MF Global Holdings, the failed U.S. securities brokerage, is on its way to extinction under a court-supervised liquidation, but members of the firm’s U.K. pension fund will be made largely whole, thanks to a recent buyout agreement with a specialist insurer.

The trustees of the MF Global U.K. Pension Fund have struck an annuity-type deal with London-based Pension Insurance Corp. (PIC) to guarantee benefits to the fund’s 35 members.

The pension fund had £25 million ($40.4 million) in assets and £60 million in liabilities when the company filed for bankruptcy protection in 2011. Under the deal, settled on October 15, KPMG, the court-appointed administrator of MF Global U.K., is contributing funds that will enable PIC to guarantee £52 million in liabilities. The parties said the value of the insurance would be broadly equivalent to the benefits MF Global had promised before it collapsed.

The deal is unusual but not unprecedented. The Pension Protection Fund, established by the U.K.’s 2004 Pensions Act, guarantees 90 percent of pension benefits of failed companies but caps annual benefits at £31,380 per person. For financial companies with high salaries and pension benefits, arranging an annuity with an insurer can offer a more generous benefit to plan participants.

The MF Global arrangement follows a precedent set in 2009 by another victim of the credit crisis, the Dunfermline Building Society. Pension fund trustees of the Dunfermline, Scotland–based mortgage lender secured pension protection through a buyout with an insurer. KPMG and Richard Heis, who is a partner at the firm and joint special administrator for MF Global U.K., also worked on the Dunfermline deal.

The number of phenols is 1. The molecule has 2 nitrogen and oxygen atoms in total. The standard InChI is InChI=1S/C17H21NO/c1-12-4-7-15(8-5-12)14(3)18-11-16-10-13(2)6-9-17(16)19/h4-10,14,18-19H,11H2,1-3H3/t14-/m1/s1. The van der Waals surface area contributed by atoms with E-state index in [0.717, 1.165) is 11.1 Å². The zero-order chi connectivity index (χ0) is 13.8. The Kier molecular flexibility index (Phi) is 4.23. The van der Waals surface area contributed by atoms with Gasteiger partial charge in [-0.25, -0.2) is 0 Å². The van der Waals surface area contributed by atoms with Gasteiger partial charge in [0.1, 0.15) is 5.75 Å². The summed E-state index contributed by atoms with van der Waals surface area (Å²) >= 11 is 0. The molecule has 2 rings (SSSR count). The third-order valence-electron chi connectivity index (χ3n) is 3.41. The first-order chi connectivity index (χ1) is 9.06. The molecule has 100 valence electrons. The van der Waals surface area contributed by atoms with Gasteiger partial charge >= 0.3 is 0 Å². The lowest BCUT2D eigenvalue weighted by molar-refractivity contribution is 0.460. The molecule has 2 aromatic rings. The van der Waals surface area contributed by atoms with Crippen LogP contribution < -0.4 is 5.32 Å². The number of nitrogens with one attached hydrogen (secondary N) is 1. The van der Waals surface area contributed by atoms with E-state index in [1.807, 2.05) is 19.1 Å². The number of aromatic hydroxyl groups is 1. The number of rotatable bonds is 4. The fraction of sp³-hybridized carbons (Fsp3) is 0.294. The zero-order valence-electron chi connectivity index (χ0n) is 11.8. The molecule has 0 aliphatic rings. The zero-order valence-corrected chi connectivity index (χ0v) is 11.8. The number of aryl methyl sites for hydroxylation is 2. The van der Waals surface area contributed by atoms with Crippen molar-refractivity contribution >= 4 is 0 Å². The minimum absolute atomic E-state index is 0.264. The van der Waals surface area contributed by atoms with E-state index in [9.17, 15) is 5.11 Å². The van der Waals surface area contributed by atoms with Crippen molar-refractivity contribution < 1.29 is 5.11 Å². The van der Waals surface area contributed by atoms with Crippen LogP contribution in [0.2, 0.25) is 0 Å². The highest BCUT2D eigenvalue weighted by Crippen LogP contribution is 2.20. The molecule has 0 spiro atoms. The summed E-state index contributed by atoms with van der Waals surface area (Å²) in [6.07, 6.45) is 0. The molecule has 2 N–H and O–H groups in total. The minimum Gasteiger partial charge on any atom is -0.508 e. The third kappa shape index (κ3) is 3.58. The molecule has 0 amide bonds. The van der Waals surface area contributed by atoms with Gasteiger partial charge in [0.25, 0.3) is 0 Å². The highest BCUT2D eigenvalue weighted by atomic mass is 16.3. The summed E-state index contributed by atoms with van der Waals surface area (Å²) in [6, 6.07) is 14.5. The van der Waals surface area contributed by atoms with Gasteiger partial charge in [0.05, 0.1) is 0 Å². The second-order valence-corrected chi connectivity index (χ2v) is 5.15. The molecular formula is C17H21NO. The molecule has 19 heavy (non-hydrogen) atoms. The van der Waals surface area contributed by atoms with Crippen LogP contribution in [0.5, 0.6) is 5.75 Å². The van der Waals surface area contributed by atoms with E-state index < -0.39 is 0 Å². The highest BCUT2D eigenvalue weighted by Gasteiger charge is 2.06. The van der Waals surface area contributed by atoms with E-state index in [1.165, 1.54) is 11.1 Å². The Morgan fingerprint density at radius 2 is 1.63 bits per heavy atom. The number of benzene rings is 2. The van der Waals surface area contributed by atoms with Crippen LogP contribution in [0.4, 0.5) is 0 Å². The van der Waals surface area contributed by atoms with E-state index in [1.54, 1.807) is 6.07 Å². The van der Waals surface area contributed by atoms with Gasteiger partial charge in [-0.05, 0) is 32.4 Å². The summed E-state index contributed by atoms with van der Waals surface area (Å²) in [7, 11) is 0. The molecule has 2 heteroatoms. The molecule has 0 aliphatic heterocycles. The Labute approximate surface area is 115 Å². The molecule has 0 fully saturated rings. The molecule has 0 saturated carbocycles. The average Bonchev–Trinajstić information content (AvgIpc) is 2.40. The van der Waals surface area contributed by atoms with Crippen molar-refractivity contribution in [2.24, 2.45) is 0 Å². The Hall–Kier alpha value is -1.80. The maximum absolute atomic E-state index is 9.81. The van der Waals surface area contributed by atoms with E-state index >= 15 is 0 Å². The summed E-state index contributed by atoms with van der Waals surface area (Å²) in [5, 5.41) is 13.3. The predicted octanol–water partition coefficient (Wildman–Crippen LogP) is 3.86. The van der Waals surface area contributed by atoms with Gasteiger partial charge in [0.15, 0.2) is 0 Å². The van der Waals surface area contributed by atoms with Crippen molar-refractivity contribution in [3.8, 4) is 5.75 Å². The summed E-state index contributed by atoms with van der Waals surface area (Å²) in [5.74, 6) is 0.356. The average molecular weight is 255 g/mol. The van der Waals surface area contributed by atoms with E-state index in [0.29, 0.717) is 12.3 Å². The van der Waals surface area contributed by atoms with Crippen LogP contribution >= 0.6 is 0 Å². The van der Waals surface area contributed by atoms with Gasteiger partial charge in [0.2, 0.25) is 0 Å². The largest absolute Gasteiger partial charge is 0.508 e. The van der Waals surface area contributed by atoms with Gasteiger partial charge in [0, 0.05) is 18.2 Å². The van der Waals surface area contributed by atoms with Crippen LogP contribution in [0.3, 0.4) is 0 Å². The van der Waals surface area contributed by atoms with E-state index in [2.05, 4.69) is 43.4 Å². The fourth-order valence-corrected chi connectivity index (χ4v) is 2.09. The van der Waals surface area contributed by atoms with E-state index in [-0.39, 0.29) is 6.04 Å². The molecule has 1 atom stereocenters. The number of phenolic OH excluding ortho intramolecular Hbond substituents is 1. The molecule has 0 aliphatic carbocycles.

The benefits of the buyout deal are “partly a question of cost,” said Wayne Segers, pensions director at KPMG, who worked on the deal. “The longer a settlement takes to reach for the pension scheme of a company in administration, the greater the fees, leaving less money available for meeting the pension liabilities.”

Moreover, the administrator’s ability to meet the liabilities through the bankrupt business’s remaining assets was reduced by a July 2013 U.K. Supreme Court ruling that downgraded pension liabilities of failed companies, saying they could not be ranked above claims of other unsecured creditors.

Linton Bloomberg, of counsel in the London office of New York–headquartered law firm Weil, Gotshal & Manges, who worked on the case, said the agreement’s success “may encourage other estates to try to reach a settlement using the same mechanism.”